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How to measure and proxy permanent income: evidence from Germany and the U.S.

Overview of attention for article published in Journal of Economic Inequality, December 2017
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About this Attention Score

  • Average Attention Score compared to outputs of the same age

Mentioned by

twitter
1 tweeter

Citations

dimensions_citation
3 Dimensions

Readers on

mendeley
5 Mendeley
Title
How to measure and proxy permanent income: evidence from Germany and the U.S.
Published in
Journal of Economic Inequality, December 2017
DOI 10.1007/s10888-017-9363-9
Authors

David Brady, Marco Giesselmann, Ulrich Kohler, Anke Radenacker

Twitter Demographics

The data shown below were collected from the profile of 1 tweeter who shared this research output. Click here to find out more about how the information was compiled.

Mendeley readers

The data shown below were compiled from readership statistics for 5 Mendeley readers of this research output. Click here to see the associated Mendeley record.

Geographical breakdown

Country Count As %
Unknown 5 100%

Demographic breakdown

Readers by professional status Count As %
Student > Master 2 40%
Lecturer 1 20%
Researcher 1 20%
Professor > Associate Professor 1 20%
Readers by discipline Count As %
Social Sciences 3 60%
Economics, Econometrics and Finance 2 40%

Attention Score in Context

This research output has an Altmetric Attention Score of 1. This is our high-level measure of the quality and quantity of online attention that it has received. This Attention Score, as well as the ranking and number of research outputs shown below, was calculated when the research output was last mentioned on 13 August 2018.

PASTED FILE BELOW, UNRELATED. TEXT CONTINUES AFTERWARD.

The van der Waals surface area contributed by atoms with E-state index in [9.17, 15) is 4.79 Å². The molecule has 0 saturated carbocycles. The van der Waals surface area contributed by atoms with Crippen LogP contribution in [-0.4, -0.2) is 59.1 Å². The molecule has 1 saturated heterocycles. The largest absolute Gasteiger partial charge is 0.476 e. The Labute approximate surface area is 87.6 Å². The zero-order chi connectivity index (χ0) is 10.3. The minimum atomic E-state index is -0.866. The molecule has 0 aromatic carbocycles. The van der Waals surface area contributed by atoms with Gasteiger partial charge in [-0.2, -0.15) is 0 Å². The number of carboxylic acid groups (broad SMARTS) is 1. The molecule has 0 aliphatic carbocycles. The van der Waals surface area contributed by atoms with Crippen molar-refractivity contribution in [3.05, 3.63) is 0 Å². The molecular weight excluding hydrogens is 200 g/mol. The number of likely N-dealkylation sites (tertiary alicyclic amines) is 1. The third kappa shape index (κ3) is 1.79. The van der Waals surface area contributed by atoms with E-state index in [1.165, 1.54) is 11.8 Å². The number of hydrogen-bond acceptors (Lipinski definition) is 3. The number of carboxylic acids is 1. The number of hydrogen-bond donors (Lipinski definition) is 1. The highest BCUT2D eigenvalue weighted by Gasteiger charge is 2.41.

All research outputs
#8,375,204
of 13,366,039 outputs
Outputs from Journal of Economic Inequality
#113
of 159 outputs
Outputs of similar age
#159,532
of 266,787 outputs
Outputs of similar age from Journal of Economic Inequality
#4
of 6 outputs
Altmetric has tracked 13,366,039 research outputs across all sources so far. This one is in the 23rd percentile – i.e., 23% of other outputs scored the same or lower than it.
So far Altmetric has tracked 159 research outputs from this source. They typically receive a lot more attention than average, with a mean Attention Score of 10.6. This one is in the 4th percentile – i.e., 4% of its peers scored the same or lower than it.
Older research outputs will score higher simply because they've had more time to accumulate mentions. To account for age we can compare this Altmetric Attention Score to the 266,787 tracked outputs that were published within six weeks on either side of this one in any source. This one is in the 30th percentile – i.e., 30% of its contemporaries scored the same or lower than it.
We're also able to compare this research output to 6 others from the same source and published within six weeks on either side of this one. This one has scored higher than 2 of them.